Interview with Alan Jones, 2GB

Transcript
25 Aug 2016
Prime Minister
E&OE

ALAN JONES:
Malcolm Turnbull, good morning.

PRIME MINISTER:
Good morning Alan.

ALAN JONES:
Thank you for your time. Can I just canvass with you the things that people are raising with me almost every day? About 120 emails I answer a day and these are - top of the pack is superannuation. Could I just ask a couple of simple questions here? Firstly, we’d all want people to have a tidy superannuation nest egg to make them independent in retirement so the only issue is the size of the nest egg. You’ve said $1.6 million and the investment on that, returns on that – no tax.

PRIME MINISTER:
That’s in the retirement phase.

ALAN JONES:
In the retirement phase. Some would say ‘look why couldn’t it be a bit higher?’ But the thing they are arguing about is your $500,000 cap on after tax contributions. My question to you is - wouldn’t it be ok to say: ‘Look forget the cap, you can put as much in as you like but you can’t make the nest-egg greater than $1.6 million and there would be no cap there and away you go.’ And we’re meeting all the needs? What’s wrong with that?

PRIME MINISTER:
Well Alan, there is nothing either right nor wrong here. I mean, what we are seeking to do is to make superannuation more sustainable, fairer, better for women, better and more flexible for older people, for independent contractors. So the arrangements, everyone that has complied with the superannuation arrangements in the past has absolutely done the right thing but we obviously have to review it in the light of the very tough budgetary conditions we’ve got. And you know, the fact that we’ve got an ageing population and fewer taxpayers as a percentage of the population, so we’ve got to make sure the tax system is modernised and is fit for purpose.

ALAN JONES:
Scott Morrison did say he wouldn’t tackle superannuation, you know. See when you say that, I agree with you on what you just said and people out there agree with you. But as you know the bloke on, say, $80,000 – you know, first he’s got to pay off his mortgage, he’s educating his kids and whatever – he doesn’t really have much beyond the 9 per cent compulsory to stick in. So he’ll never get to $1.6 million. But the kids leave home at 50 and he’s got another 15 years that he thinks: ‘Right, I’m going to save like hell and I’m going to stick as much in as I can to get to that $1.6 million.’ But you’ve said, or Scott Morrison has said: ‘Well you can do that but once after $500,000 you can’t stick anymore in.’ Does that matter? Why wouldn’t we just say do whatever you can to get to $1.6 million, after that of course you’re going to have to pay tax?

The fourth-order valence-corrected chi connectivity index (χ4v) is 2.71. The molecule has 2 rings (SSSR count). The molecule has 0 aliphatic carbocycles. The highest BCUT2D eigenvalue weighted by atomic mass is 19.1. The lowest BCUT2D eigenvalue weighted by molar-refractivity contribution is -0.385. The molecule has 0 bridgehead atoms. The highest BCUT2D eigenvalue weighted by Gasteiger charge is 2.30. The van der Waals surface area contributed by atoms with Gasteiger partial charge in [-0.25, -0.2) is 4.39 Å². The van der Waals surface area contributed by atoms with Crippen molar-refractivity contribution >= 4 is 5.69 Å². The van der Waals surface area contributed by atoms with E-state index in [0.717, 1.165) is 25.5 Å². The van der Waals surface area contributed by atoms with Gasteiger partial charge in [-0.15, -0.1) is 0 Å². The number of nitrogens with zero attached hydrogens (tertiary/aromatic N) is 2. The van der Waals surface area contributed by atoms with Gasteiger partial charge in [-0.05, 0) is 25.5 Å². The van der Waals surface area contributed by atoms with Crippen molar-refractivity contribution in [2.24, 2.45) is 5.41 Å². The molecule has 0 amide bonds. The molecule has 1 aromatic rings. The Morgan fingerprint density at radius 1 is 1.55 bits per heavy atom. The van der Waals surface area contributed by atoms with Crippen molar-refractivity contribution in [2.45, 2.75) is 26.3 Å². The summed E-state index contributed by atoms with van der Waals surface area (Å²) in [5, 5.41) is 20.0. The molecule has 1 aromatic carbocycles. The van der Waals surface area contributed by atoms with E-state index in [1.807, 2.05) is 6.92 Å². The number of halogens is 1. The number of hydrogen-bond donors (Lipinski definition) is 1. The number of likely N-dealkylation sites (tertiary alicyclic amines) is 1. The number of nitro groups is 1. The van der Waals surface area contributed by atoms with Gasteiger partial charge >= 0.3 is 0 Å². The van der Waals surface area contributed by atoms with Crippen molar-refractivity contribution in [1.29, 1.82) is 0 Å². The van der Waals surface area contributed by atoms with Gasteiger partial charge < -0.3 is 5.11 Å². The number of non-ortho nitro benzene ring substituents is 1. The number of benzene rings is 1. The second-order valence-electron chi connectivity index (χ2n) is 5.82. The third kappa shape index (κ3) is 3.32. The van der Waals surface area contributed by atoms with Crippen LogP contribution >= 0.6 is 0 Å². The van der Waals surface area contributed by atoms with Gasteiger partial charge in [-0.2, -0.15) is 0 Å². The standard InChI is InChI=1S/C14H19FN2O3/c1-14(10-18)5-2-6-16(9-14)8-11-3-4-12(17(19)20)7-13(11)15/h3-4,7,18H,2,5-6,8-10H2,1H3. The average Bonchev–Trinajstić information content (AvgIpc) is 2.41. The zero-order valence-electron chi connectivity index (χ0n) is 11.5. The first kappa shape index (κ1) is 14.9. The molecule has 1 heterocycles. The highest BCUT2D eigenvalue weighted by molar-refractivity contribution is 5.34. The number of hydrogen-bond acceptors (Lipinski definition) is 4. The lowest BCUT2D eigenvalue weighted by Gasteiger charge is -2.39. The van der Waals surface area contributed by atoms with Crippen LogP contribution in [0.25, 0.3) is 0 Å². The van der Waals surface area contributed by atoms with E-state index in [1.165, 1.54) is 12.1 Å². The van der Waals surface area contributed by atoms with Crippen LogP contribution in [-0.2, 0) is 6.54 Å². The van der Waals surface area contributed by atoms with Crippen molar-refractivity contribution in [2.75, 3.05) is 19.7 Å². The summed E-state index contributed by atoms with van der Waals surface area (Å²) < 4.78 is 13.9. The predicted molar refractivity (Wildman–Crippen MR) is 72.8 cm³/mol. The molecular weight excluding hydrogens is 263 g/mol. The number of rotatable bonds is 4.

PRIME MINISTER:
Well, let me give you some facts – and look I understand the arguments about this and as you know Scott and Kelly O’Dwyer, the Revenue Minister are both consulting actively with stakeholders and colleagues and reviewing the details of implementation. But the reality is that of those people who today, who have contributed $500,000 or more in after tax contributions, they have super balances well over $2 million. So the reality is that the changes that have been, this is why we say the changes that have been proposed affect a very very small percentage of taxpayers and superannuants. But I understand the criticism. What you’re really talking about, if I may, this will be a first Alan, I’m going to put some words into your mouth –

ALAN JONES:
Yes. I never do that Prime Minister. You know that.
[Laughter]

PRIME MINISTER:
I know. We’re old friends. We can pull each other at least a bit I think here.
[Laughter]

ALAN JONES:
Right – there you are.
[Laughter]

PRIME MINISTER:
What I was going to say was, I think the point you’re making is, and this is that really this is about aspiration and that the – people may not necessarily get to more than $500,000 over their lifetime but they are concerned that there is a cap, their argument is that cap is too low. And we also understand the criticism that has been made that it refers back to contributions since 2007.

ALAN JONES:
That’s it.

PRIME MINISTER:
I just want to make one point here. That is not a retrospective tax.

ALAN JONES:
No it is not retrospective at all.

PRIME MINISTER:
It’s not retrospective.

ALAN JONES:
The benefit is still there. All I’m saying is –

PRIME MINISTER: